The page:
J.D. Robb is the psuedonym of Nora Roberts, the number one New York Times bestselling author of more than one hundred novels. With more than 300 million copies of her books in print, and 144 New York Times bestsellers to date, Nora Roberts is indisputably the most celebrated women's fiction writer today.
Though not as gripping as the previous installments in Robb's mid-21st-century In Death series (Remember When, etc.), this new offering showcases her many talents. New York policewoman Eve Dallas is on the trail of a serial killer who strangles his young female victims with a red ribbon and removes their eyes postmortem. Dallas and her longtime partner, Detective Peabody, pursue the criminal with wisecracking vigor and old-fashioned police work, assisted as well by Eve's handsome husband, billionaire businessman Roarke, and a beautiful psychic who volunteers to share her chilling visions of the murders. Naturally, the determined Dallas gets her man, though her toughness is shaken along the way by memories of her own childhood abuse, the murderer's vicious attack on Peabody and a surprising 11th-hour revelation. The Thomas Harrisesque mystery resolves rather simply, and the story gets less of an energy boost than usual from the romantic power play between Eve and Roarke and the edgy sci-fi detail that made the earlier books so distinctive. (In fact, the Manhattan of 2059 is oddly old-fashioned, with more homey crafts stores than the New York of 2004.) Nevertheless, the book is a sassy, smart-alecky read, possessing the warm characterizations and witty dialogue that have earned Robb/Roberts her huge and loyal readership. Agent, Amy Berkower at Writer's House. (Aug.) Copyright 2004 Reed Business Information.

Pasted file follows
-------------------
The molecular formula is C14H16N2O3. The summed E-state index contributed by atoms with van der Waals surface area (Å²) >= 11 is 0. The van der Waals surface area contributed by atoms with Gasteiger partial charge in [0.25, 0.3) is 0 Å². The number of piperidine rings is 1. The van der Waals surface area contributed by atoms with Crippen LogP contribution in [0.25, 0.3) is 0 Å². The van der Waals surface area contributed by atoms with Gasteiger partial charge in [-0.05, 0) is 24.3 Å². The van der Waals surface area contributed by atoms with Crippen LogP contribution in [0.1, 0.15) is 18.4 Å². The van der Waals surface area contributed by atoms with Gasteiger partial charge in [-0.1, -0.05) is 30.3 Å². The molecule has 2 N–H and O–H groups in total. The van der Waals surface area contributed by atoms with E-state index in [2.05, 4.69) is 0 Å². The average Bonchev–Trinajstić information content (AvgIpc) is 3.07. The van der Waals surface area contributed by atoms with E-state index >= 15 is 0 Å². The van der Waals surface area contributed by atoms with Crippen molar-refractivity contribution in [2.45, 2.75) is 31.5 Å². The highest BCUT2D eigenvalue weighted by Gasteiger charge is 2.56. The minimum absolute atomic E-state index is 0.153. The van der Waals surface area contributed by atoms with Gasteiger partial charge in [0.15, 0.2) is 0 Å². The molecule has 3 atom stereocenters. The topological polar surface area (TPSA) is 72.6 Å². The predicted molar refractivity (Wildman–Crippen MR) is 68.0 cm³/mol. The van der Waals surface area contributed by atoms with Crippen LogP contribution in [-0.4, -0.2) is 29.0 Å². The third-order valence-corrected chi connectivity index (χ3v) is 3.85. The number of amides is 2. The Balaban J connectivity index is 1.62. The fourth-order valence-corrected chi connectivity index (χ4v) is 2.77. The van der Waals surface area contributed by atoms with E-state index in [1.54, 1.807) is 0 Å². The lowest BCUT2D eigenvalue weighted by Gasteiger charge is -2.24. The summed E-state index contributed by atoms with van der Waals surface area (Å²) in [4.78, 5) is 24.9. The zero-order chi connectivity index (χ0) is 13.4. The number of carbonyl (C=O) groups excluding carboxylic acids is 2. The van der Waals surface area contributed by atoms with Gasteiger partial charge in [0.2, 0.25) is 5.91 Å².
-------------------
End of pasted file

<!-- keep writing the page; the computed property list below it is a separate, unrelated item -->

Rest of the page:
"'a perfect balance of suspense, police procedural and steamy romance... Truly fine entertainment... sure to leave you hungering for more...' Publishers Weekly"
Naked in Death features Lt. Eve Dallas of the NYPD as she searches for a serial killer of prostitutes. It hints at the isolation, neglect, and sexual abuse that Eve suffered as a child, memories that she tries to suppress. The adult Eve is slow to trust and awkward when faced with affection and kindness. Yet over the course of this series, she acquires a husband, Roark; a partner, Peabody; and a varied host of friends-hard-boiled reporter Nadine, humanitarian doctor Louise, and worldly wise, bursting with life, rock star Mavis, all characters who also appear in Visions in Death. The culprit in Visions is raping, murdering, and mutilating women seen by a psychic in her dreams. Susan Ericksen renders each individual with proficiency; indomitable Eve and spunky Peabody's verbal sparring is adroitly delivered, and she moves easily and distinctly between the two women. Ericksen is equally successful with the male characters. Both books are great fun to listen to, but buy the whole series.-Juleigh Muirhead Clark, John D. Rockefeller Jr. Lib., Colonial Williamsburg Fdn., VA Copyright 2005 Reed Business Information.